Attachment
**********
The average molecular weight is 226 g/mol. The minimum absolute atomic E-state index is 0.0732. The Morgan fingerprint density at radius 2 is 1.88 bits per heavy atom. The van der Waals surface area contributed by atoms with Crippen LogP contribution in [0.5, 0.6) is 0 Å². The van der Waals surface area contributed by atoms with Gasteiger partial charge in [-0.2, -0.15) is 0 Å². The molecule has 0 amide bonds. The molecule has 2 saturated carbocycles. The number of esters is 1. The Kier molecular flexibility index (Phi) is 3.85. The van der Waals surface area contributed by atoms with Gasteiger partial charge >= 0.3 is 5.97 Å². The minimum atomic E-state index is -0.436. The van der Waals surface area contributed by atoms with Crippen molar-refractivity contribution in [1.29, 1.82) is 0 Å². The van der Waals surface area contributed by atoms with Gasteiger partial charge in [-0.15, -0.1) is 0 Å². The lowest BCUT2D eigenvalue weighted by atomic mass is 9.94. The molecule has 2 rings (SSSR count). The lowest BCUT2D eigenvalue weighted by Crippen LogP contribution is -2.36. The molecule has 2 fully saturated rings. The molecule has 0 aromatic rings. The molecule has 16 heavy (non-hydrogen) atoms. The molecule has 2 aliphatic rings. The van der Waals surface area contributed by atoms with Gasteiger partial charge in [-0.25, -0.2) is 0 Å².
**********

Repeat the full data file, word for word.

The average molecular weight is 226 g/mol. The minimum absolute atomic E-state index is 0.0732. The Morgan fingerprint density at radius 2 is 1.88 bits per heavy atom. The van der Waals surface area contributed by atoms with Crippen LogP contribution in [0.5, 0.6) is 0 Å². The van der Waals surface area contributed by atoms with Gasteiger partial charge in [-0.2, -0.15) is 0 Å². The molecule has 0 amide bonds. The molecule has 2 saturated carbocycles. The number of esters is 1. The Kier molecular flexibility index (Phi) is 3.85. The van der Waals surface area contributed by atoms with Gasteiger partial charge >= 0.3 is 5.97 Å². The minimum atomic E-state index is -0.436. The van der Waals surface area contributed by atoms with Crippen molar-refractivity contribution in [1.29, 1.82) is 0 Å². The van der Waals surface area contributed by atoms with Gasteiger partial charge in [-0.15, -0.1) is 0 Å². The lowest BCUT2D eigenvalue weighted by atomic mass is 9.94. The molecule has 2 rings (SSSR count). The lowest BCUT2D eigenvalue weighted by Crippen LogP contribution is -2.36. The molecule has 2 fully saturated rings. The molecule has 0 aromatic rings. The molecule has 16 heavy (non-hydrogen) atoms. The molecule has 2 aliphatic rings. The van der Waals surface area contributed by atoms with Gasteiger partial charge in [-0.25, -0.2) is 0 Å².